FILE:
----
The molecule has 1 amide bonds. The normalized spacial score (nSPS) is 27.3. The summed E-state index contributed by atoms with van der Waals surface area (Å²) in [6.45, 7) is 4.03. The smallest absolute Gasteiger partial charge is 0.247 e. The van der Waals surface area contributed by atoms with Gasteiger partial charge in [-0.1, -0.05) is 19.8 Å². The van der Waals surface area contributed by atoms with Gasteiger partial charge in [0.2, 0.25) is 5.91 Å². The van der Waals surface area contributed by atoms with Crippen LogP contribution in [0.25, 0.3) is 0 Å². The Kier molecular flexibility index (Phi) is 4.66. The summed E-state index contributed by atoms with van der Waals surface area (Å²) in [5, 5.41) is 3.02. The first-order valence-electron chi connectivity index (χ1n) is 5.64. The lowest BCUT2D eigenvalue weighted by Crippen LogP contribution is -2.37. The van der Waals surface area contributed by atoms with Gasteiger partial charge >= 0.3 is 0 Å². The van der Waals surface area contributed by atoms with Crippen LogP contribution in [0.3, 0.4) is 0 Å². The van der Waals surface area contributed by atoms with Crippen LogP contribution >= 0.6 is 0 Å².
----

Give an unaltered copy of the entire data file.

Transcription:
The molecule has 1 amide bonds. The normalized spacial score (nSPS) is 27.3. The summed E-state index contributed by atoms with van der Waals surface area (Å²) in [6.45, 7) is 4.03. The smallest absolute Gasteiger partial charge is 0.247 e. The van der Waals surface area contributed by atoms with Gasteiger partial charge in [-0.1, -0.05) is 19.8 Å². The van der Waals surface area contributed by atoms with Gasteiger partial charge in [0.2, 0.25) is 5.91 Å². The van der Waals surface area contributed by atoms with Crippen LogP contribution in [0.25, 0.3) is 0 Å². The Kier molecular flexibility index (Phi) is 4.66. The summed E-state index contributed by atoms with van der Waals surface area (Å²) in [5, 5.41) is 3.02. The first-order valence-electron chi connectivity index (χ1n) is 5.64. The lowest BCUT2D eigenvalue weighted by Crippen LogP contribution is -2.37. The van der Waals surface area contributed by atoms with Gasteiger partial charge >= 0.3 is 0 Å². The van der Waals surface area contributed by atoms with Crippen LogP contribution in [0.3, 0.4) is 0 Å². The van der Waals surface area contributed by atoms with Crippen LogP contribution >= 0.6 is 0 Å².